T, The New York Times Style Magazine, October 20, 2013.
Pick up an iPhone 5 and you are holding 727,040 pixels in your hand. Individually, they have no smell, no texture, no meaning. They make no sound; the faint hiss of old televisions has disappeared. Only in sum do pixels become more — information, images and art; a world engorged with screens. But how can an artist or designer make something more interesting than that everyday digital reality? How do you create something technological that transcends technology? In essence, how do you get people to look up from their own devices?
The artists featured here manipulate light and sound — water, even — to resensitize us to technological wonder. They deploy custom electronics, LEDs and thermal sensors the way Renaissance painters used perspective: as tools to better reflect the world around them. Their work isn’t always interactive, but it’s never static. The results often defy categorization, if not reason: stalactites built of light, a musical instrument made out of a bridge, a building that’s actually a waterfall. They mainly labor in large, collaborative studios, and perhaps not surprisingly they are all younger than 40.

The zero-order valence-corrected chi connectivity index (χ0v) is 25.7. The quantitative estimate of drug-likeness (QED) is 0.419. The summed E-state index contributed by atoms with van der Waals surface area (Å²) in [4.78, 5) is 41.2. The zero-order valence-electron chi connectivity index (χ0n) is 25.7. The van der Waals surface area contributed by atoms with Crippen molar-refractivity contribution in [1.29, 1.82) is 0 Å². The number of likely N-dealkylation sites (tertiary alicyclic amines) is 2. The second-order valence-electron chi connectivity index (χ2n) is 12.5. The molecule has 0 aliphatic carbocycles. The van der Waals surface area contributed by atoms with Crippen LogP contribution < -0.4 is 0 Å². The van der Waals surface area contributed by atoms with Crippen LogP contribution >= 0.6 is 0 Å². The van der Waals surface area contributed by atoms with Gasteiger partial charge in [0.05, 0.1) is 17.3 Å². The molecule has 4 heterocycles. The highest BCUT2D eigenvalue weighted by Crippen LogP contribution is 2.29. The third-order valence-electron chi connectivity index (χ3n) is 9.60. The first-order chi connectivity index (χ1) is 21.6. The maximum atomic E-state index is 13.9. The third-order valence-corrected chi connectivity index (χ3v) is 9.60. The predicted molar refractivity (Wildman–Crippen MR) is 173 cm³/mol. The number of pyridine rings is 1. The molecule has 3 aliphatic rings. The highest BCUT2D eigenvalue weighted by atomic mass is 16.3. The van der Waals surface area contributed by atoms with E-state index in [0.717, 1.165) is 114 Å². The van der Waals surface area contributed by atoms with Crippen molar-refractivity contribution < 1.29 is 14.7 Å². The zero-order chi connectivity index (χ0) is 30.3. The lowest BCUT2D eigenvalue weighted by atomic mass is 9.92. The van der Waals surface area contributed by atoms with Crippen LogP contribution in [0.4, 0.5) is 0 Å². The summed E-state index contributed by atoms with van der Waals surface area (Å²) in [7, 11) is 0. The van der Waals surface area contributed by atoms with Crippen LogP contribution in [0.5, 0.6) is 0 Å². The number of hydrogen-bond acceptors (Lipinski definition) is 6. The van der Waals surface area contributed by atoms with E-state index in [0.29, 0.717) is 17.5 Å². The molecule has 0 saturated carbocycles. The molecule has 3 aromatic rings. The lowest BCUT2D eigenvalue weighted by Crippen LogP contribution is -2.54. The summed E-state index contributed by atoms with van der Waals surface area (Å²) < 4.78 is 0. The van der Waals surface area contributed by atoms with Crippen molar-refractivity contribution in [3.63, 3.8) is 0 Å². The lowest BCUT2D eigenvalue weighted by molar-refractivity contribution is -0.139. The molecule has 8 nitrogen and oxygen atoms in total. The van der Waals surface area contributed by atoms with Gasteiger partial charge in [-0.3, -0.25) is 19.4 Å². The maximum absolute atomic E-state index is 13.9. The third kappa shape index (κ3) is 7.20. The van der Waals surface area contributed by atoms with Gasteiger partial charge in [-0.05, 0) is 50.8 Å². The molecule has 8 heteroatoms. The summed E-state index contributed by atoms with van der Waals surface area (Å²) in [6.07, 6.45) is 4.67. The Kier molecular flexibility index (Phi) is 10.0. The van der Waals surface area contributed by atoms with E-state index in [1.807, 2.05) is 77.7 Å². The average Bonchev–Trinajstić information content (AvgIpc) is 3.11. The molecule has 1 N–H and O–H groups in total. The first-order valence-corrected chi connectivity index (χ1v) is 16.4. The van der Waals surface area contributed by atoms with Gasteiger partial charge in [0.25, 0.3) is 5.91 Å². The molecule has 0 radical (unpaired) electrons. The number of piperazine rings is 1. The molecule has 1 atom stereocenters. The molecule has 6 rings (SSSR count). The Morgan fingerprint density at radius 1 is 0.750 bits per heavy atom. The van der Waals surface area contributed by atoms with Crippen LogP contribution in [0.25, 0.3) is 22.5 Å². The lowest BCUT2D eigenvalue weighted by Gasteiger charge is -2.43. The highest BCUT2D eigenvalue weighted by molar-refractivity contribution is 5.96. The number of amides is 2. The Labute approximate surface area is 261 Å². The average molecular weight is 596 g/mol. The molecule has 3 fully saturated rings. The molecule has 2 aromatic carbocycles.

What separates these blinky lights from the schlock of the Starship Enterprise (or an in-flight catalog) is their emphasis on our experience. These are objects that come alive as subjects. They put the retina before the pixel. They heed Picasso’s warning about those “enormous new mechanical brains”: “They are useless. They can only give you answers.”
October 20, 2013